Eureka! Climate Change Is Good For California's Ancient Trees!
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Climate change always seems to be about things going wrong - The Arctic is melting faster, sea water levels are rising rapidly . . . and the list goes on. Now finally there is some good news. According to a team of experts led by Emily Burns, Science Director at Calfornia's Save the Redwoods League, it is actually helping the world's tallest trees thrive.
The research on the redwoods and giant sequoias, both native to California that was conducted in conjunction with scientists from University of California, Berkeley, Humboldt State and the Marin Conservation Institute, began in 2009. In order to incorporate the entire spectrum of the ancient trees, the scientists marked off 16 research areas all the way from the western slopes of southern Sierra Nevada, home to the giant sequoias, to the narrow coastal strip spanning from Big Sur to Southwestern Oregon - the areas most favored by the redwoods.
In order to study the growth patterns, they began by shaving off pencil-thin corings from 78 randomly selected ancient trees. Using the tree rings they then began compiling the chronology for each one. For some of the redwoods they were able to trace grown patterns all the way back to the year 328, whilst a similar analysis on the giant sequoias went as far back as the year 474. While this may seem unusual for most trees, it is pretty common for these ancient giants, both of which can live for thousands of years.
The scientists then used this information to create a graph comparing each tree's annual growth to the weather pattern that year. What they discovered, stunned them - During these last few decades of rapid climate change, both trees have been 'putting' on weight, that is, adding girth to their trunks and becoming chunkier. To give you an idea, the fastest growing tree is adding 1.6 cubic meters of wood or the equivalent of 3.2 million pencils each year - And that, is just one tree!
The scientists who unveiled the results of the study on August 14th at a symposium in Berkeley, said that this led them to conclude that California's ancient trees are actually benefiting from global warming. In the case of the giant sequoias they believe it could be because rising temperatures have lengthened the growing season in the Sierra Nevada, whilst the redwoods probably benefited from less fog along the Northern California coast. Having said that are cautious about whether this will continue in the long term. That's because global warming is usually associated with less rain, which is something this area has not suffered from yet. Other factors they believe may be helping the trees thrive, is lack of pollution from wood processing plants and fewer wildfires.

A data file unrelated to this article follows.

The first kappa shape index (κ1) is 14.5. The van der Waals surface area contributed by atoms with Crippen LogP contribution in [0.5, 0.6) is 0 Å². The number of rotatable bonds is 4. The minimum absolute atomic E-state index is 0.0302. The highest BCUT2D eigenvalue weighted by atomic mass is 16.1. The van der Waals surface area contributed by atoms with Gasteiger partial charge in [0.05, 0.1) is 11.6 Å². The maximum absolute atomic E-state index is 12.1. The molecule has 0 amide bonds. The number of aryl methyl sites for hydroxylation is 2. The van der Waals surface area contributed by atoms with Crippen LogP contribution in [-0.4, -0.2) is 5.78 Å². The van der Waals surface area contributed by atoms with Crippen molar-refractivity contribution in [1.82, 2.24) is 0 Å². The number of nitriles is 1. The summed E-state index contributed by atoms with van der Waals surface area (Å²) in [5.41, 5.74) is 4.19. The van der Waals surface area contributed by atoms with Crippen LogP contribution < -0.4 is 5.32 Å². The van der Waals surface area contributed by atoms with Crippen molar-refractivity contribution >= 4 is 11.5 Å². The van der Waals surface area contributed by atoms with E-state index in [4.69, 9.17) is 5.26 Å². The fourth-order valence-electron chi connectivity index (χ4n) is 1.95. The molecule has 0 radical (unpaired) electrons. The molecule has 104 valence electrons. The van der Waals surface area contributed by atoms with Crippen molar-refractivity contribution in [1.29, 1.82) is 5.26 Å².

That is not the only good news - Turns out that the trees are also great carbon hoarders and have the capability of absorbing three times as much as their counterparts in other forests - And of course the more wood they hold, the larger the amount of carbon they can absorb, which means that they are also helping curb some of the effects from global warming. An added bonus? Whilst conducting their research the scientists came across what they believe is the oldest coastal redwood tree ever discovered. At the ripe age of 2,520, this majestic tree surpassed the previous record holder by 300 years!
Sequoias and redwoods are often believed to be the same trees, largely because they are both native to California, have the same distinctive cinnamon colored bark and grow to majestic heights. They are however very different trees. For one, the redwoods thrive in the moist humid climate of the Northern California coast while the giant sequoias prefer higher elevation and can be found largely along the western slopes of the Sierra Nevada Mountains. While the 300 feet tall trees they are no midgets, that's how they appear to be next to the redwoods, that can exceed 350 feet in height. But what the sequoias lack in height, they make up in girth and while the redwoods are the world's tallest trees, the sequoias are the world's largest, in volume - In fact, the world's largest living organism (and tree) is a sequoia by the name of General Sherman which weighs a staggering 2.7 million pounds and stands 275 feet tall from its 100 foot wide base.
Resources: LAtimes.com, kqed.org
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